Bookmark   February 14, 2013 at 10:41AM
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bahia(SF Bay Area)

You've identified the quandary rather handily. Adding a low entry wall and pillars and enough large trees to make the house seem less exposed is going to be in the same price range (or more), than the $25,000 price cut to be competitive within your market. Have you considered alternative approaches such as a lease with option to buy or financing the sale yourselves to make it more attractive at your price point?

Anything to really help the landscape for a quick sale that really addresses the visual image is not to be had for a few $1000's, but one can dream, or one can be pragmatic. The housing market realities aren't always favorable to the seller...

    Bookmark   February 14, 2013 at 11:42AM
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In many parts of the country, you can get a pretty nice, big tree installed for $1,000/ ea. Last year I was talking with a local nursery owner who was grumbling because of the low price for live oaks due to the surplus that the decimated housing & construction market left in its wake. He seemed ready to accept low-ball offers, as the alternative was going to be trees that became unsalable. It pays to shop around. Some tree "magic" might could get done for a few K.

    Bookmark   February 14, 2013 at 11:54AM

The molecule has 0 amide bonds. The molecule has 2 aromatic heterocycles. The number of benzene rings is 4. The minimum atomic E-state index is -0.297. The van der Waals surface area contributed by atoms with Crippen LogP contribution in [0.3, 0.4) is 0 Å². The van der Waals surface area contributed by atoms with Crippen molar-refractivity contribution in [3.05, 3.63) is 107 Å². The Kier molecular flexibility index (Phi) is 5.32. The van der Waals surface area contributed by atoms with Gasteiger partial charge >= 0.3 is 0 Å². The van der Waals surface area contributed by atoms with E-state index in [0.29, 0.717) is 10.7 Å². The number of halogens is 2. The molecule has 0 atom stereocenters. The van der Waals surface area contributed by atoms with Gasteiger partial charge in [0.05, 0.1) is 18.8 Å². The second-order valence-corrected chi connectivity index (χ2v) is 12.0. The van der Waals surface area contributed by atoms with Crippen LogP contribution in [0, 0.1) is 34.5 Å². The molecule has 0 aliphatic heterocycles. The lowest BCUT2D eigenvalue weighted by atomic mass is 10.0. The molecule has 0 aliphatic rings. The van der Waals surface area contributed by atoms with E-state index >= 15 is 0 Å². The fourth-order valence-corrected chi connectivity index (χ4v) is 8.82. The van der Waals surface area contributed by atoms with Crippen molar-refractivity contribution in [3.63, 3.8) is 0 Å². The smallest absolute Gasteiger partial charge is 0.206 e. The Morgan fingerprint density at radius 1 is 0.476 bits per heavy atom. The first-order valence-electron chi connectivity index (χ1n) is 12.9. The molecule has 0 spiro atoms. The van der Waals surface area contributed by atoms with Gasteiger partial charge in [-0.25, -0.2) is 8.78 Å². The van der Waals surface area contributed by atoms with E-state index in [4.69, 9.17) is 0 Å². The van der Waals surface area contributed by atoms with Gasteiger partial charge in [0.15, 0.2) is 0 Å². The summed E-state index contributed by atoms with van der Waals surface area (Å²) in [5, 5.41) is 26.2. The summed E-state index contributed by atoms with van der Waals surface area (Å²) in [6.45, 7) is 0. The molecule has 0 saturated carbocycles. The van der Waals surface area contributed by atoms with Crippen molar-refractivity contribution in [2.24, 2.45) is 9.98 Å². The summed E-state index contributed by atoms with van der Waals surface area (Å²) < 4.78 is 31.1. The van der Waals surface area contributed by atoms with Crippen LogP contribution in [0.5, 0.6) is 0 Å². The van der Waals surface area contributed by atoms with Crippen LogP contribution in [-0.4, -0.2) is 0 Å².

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weedyacres you have a beutiful home!! I could only image what the inside looks like. I agree that it needs something to help the outside. I did some landscaping around my home last year and it helped out alot. I got my ideas from the a cd I bought online. I really thing some tall trees would help you out a lot and it would help break up the the big box style walls of the home.

Here is a link that might be useful: Landscaping

This post was edited by Susan_Lay on Thu, Feb 14, 13 at 14:44

    Bookmark   February 14, 2013 at 2:41PM
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Thanks for the suggestions so far. I think I'll have someone come out and quote the piers and wall just to see how much we're talking, and price out bigger trees. We'll definitely fertilize and treat the crap out of the front lawn when it starts its spring greening.

Yardvark: Would you really put the trees all in a line like that, as opposed to the outside ones a little closer to the street?

In the meantime, if someone comes along that doesn't need to love the front yard to buy the house, then so be it.

    Bookmark   February 19, 2013 at 7:37PM
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"Yardvark: Would you really put the trees all in a line like that, as opposed to the outside ones a little closer to the street?" Your question is a little confusing so not sure I understand what you're questioning. The fore line of trees (toward the road) ... I'm finishing what you already started, with the minimum number of trees possible... adding one to each side ... a "gateway," if you will. But it would be nicer if they were all closer to the street, as street trees, nearer the entrance and exit ... in a line as street trees usually are. Near the house, you may be looking at lines of trees, but I'm looking at two massive foliage canopies held up by three legs @ each side. If you think you can pull off a meaningful look for your big house with less than 3 trees, I wonder how you would do it. Does your site call for some angle or curve? Remember, I'm giving you something basic that you might adjust, since I can't see what's beyond the information you've provided. If you're wondering that a pair or trio of trees lined up can look good, the simple answer is "Yes. They can."

    Bookmark   February 19, 2013 at 8:39PM